FAQ: Gifts of Timeshare Ownership

We truly appreciate every prospective donor’s desire to make a gift to Duke University, and hate to turn down any generous offer of support.  However, through years of experience, we have learned that while charitable gifts of appreciated real estate often work well for both the donor and the receiving organization, gifts of timeshare units raise costly challenges.  As a result, Duke has a policy of not accepting gifts of timeshare ownership.

The main reason timeshares are not good candidates for charitable contributions: they tend to be worth less than the donor paid for the unit, and come with carrying costs (annual fees, assessments, maid service, and other expenses) that charitable organizations like Duke aren’t equipped to handle.  Moreover, the cost of an appraisal (several hundred dollars) that may be needed to document the donor’s charitable deduction will typically exceed any tax benefit from the donation.

Here are some common questions that arise during our conversations with donors interested in gifting a timeshare unit:

Q: What do I actually own with a timeshare?

A: Ownership in a timeshare may take several forms, including (1) a deeded interest in a small percentage of the underlying real estate; (2) a “right to use” interest; or (3) a non-deeded points interest.  The latter two are tangible personal property rather than real property interests. 

Q: Can I just give Duke University a timeshare unit as an outright gift?

A: Unfortunately, no. Duke is simply not equipped to manage, rent, or sell timeshare units, and unfortunately (again) the re-sale value for many of these is close to $0.

We often advise donors to try to sell the timeshare unit (or see if they can forfeit it back to the company that sold it to them if this is possible without other liability).  Some larger timeshare companies may offer a “buyback program” (check on this when purchasing a timeshare).  A few national real estate firms offer timeshare sales assistance, but beware of any service that requires you to pay an upfront fee.  (Scams are also out there.)  If the donor has been using the timeshare for personal use, then a loss on its sale is generally not deductible.  In some cases where a timeshare has been used exclusively as rental property, the donor might be able to write off a loss on the sale.  (Please consult your CPA and personal advisors.)  A tax-exempt charity like Duke cannot write off a loss, so we could potentially end up worse off than a donor if we accepted such a gift.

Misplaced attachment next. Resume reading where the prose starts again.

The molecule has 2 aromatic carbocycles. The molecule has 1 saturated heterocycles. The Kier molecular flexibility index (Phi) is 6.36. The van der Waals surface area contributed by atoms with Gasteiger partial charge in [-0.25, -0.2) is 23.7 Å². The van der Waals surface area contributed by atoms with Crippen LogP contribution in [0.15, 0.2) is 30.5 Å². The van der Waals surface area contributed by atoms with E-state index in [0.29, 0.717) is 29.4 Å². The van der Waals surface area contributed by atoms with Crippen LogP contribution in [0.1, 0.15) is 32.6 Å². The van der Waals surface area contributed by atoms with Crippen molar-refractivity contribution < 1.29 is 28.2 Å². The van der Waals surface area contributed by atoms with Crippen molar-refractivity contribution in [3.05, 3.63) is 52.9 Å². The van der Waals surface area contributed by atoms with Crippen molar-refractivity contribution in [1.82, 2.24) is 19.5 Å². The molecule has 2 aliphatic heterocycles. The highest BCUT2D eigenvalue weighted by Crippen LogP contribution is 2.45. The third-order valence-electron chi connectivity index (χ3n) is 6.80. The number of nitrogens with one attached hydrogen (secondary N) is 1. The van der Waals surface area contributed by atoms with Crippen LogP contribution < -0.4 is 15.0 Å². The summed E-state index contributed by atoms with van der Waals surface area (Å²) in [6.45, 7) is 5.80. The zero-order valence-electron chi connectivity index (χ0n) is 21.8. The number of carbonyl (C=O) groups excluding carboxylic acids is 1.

Q: Is it possible for my timeshare to appreciate in value?

A: It is possible, but unfortunately it is not common.  If your timeshare has appreciated in value and you no longer have use for it—sell it and count your blessings.  You can make a charitable contribution with the cash proceeds if you wish to do so. 

Here are some helpful articles about owning a timeshare:

What to Do With a Timeshare You No Longer Want – Daily Finance

The Timeshare Trap – CNN Money

How to Protect Yourself: Timeshare Sales & Resales – Florida Attorney General’s Office

Timeshare Nightmares: Don’t Let This Happen to You – Kiplinger

We certainly appreciate your interest in donating your timeshare to Duke University, and we’re sorry to be the bearer of less-than-pleasant tidings.  The good news is, there are many other ways to make a meaningful impact at Duke.  Please contact us to explore some creative giving strategies that may work for you.

TAGS: FAQ bequest legacy real estate timeshare

About the author

Gift Planning


Duke University’s Office of Gift Planning specializes in charitable gift planning for estates, charitable trusts and annuities, and other complex current and future gift plans.

For more information, please contact the Duke University Office of Gift Planning at 919-681-0464 or giftplanning@duke.edu.